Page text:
The rollout has been a bumpy ride to say the least. The website still has its glitches, and the problems are being labeled President Obama’s Hurricane Katrina by many political pundits. In this week’s entry we will try to separate fact from fiction and take an objective view at the law and where we go from here.
The October enrollment numbers were only 20% of predicted targets. More than 106,000 people enrolled, but only 27,000 of those did so by way of the federal website; the vast majority of those that enrolled utilized the state ran exchanges. To put the 106,000 person total in perspective, this is only 1.5% of the anticipated enrollee total at the end of the 2014 period. To bring things closer to home with regards to our local states, Maryland had 1,700 enroll while Pennsylvania enrolled 2,207. These totals are considered low across the board but enrollment numbers seem to be improving with the November enrollment period now concluded.
While these numbers are disconcerting, optimists and supporters of the law stress for us to look at the precedent set by Massachusetts’s model in 2007. The Affordable Care Act relies on young and healthy people (those under 35 years of age) to enroll to offset the cost of those that are older and more prone to illness. If the trends seen in the MA plan stay consistent, these healthy individuals will procrastinate until the last possible second (March 31st deadline) to enroll so as to avoid the financial penalties. Jonathan Gruber, an architect of the Massachusetts plan, advisor to the President on the implementation of the federal system, and proponent of the individual mandate, stresses us to ‘be patient.’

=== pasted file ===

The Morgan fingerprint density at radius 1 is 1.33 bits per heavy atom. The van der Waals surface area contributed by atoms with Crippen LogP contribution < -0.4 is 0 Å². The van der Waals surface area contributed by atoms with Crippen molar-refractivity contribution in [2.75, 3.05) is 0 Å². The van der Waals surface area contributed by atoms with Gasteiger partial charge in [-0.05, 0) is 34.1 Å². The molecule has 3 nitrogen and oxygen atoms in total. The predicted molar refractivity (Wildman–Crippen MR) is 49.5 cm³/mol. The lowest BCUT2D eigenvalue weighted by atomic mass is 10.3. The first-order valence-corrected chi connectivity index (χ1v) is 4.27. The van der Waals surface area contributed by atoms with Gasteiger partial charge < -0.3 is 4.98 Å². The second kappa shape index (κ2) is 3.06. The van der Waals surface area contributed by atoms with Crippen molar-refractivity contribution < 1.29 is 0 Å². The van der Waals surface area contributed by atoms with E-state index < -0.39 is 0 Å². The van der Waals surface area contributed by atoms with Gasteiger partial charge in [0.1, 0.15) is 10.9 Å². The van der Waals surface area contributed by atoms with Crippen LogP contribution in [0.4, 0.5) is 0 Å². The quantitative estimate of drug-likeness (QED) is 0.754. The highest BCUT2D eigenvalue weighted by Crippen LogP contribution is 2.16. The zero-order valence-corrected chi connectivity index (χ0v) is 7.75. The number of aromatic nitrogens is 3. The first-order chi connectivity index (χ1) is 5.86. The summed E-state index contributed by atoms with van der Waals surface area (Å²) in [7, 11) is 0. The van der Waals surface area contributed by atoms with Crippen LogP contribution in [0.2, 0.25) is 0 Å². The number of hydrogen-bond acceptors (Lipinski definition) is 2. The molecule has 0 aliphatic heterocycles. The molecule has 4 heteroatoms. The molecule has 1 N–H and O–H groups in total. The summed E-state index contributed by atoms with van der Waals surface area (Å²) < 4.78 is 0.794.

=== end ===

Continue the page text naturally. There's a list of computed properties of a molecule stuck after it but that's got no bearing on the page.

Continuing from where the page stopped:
In contrast to the multitude of issues encountered by those enrolling through the federal website, the poster boy for the state ran exchanges appears to have gotten it right. Kentucky enrolled approximately 15,000 people only 21 days after the exchanges opened on October 1st. Governor Steve Beshear heralds their website a success and claims that close to 1,000 Kentuckians enroll every day. The success of Kynect.Ky.gov highlights the advantages of a state-ran exchange and provides a framework for the federal program to glean vital information to ensure its own success.
With the November 30th deadline now past, reports are coming in that healthcare.gov is indeed improved over the debacle that was the October 1st launch, but it is not yet perfect. Concerns are that the very people the ACA relies upon for its success, the young and tech savvy generation, will be turned away if the website does not meet their expectations. This fear has increased the urgency to get the portal working as smoothly as possible, as soon as possible.
As with most laws, the Affordable Care Act is not a perfect law. It has its opponents and it has its obvious flaws. But instead of throwing in the towel, I’d like to see our nation’s leaders work together and find solutions to this law’s problems. Millions of Americans don’t have adequate health insurance and this law was intended to help those people, and those people still need health care now.
Mackenzie F. Blair, PharmD ’15 Candidate